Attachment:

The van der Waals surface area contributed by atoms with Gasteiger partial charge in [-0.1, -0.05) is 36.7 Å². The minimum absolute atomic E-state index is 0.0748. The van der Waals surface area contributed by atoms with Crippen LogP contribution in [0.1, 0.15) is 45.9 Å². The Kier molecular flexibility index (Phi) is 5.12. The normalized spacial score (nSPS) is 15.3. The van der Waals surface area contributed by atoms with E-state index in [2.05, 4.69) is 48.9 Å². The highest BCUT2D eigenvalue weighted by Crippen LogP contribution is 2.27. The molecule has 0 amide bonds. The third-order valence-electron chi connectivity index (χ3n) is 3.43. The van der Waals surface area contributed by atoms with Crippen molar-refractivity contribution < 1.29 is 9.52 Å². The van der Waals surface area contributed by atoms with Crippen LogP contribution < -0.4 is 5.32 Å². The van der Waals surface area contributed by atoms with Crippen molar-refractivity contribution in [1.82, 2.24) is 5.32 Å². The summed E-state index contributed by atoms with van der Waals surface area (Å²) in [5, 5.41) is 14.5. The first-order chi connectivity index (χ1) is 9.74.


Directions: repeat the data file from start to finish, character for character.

The van der Waals surface area contributed by atoms with Gasteiger partial charge in [-0.1, -0.05) is 36.7 Å². The minimum absolute atomic E-state index is 0.0748. The van der Waals surface area contributed by atoms with Crippen LogP contribution in [0.1, 0.15) is 45.9 Å². The Kier molecular flexibility index (Phi) is 5.12. The normalized spacial score (nSPS) is 15.3. The van der Waals surface area contributed by atoms with E-state index in [2.05, 4.69) is 48.9 Å². The highest BCUT2D eigenvalue weighted by Crippen LogP contribution is 2.27. The molecule has 0 amide bonds. The third-order valence-electron chi connectivity index (χ3n) is 3.43. The van der Waals surface area contributed by atoms with Crippen molar-refractivity contribution < 1.29 is 9.52 Å². The van der Waals surface area contributed by atoms with Crippen LogP contribution < -0.4 is 5.32 Å². The van der Waals surface area contributed by atoms with Crippen molar-refractivity contribution in [1.82, 2.24) is 5.32 Å². The summed E-state index contributed by atoms with van der Waals surface area (Å²) in [5, 5.41) is 14.5. The first-order chi connectivity index (χ1) is 9.74.